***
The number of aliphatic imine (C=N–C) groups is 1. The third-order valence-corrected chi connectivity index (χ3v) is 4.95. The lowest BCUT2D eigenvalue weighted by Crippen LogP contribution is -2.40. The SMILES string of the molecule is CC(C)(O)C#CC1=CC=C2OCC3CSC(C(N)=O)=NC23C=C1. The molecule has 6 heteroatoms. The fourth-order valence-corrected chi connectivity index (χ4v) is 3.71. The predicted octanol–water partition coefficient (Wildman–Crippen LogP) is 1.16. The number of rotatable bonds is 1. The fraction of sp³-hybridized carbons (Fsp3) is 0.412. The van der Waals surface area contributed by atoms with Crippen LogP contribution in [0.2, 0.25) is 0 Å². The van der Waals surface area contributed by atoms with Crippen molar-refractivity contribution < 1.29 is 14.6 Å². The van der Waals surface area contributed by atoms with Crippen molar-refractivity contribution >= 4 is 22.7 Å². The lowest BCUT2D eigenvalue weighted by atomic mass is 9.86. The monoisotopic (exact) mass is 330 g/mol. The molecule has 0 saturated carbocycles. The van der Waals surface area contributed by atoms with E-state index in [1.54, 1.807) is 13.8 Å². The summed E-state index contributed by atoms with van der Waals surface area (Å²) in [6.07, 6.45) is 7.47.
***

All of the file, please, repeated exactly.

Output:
The number of aliphatic imine (C=N–C) groups is 1. The third-order valence-corrected chi connectivity index (χ3v) is 4.95. The lowest BCUT2D eigenvalue weighted by Crippen LogP contribution is -2.40. The SMILES string of the molecule is CC(C)(O)C#CC1=CC=C2OCC3CSC(C(N)=O)=NC23C=C1. The molecule has 6 heteroatoms. The fourth-order valence-corrected chi connectivity index (χ4v) is 3.71. The predicted octanol–water partition coefficient (Wildman–Crippen LogP) is 1.16. The number of rotatable bonds is 1. The fraction of sp³-hybridized carbons (Fsp3) is 0.412. The van der Waals surface area contributed by atoms with Crippen LogP contribution in [0.2, 0.25) is 0 Å². The van der Waals surface area contributed by atoms with Crippen molar-refractivity contribution < 1.29 is 14.6 Å². The van der Waals surface area contributed by atoms with Crippen molar-refractivity contribution >= 4 is 22.7 Å². The lowest BCUT2D eigenvalue weighted by atomic mass is 9.86. The monoisotopic (exact) mass is 330 g/mol. The molecule has 0 saturated carbocycles. The van der Waals surface area contributed by atoms with E-state index in [1.54, 1.807) is 13.8 Å². The summed E-state index contributed by atoms with van der Waals surface area (Å²) in [6.07, 6.45) is 7.47.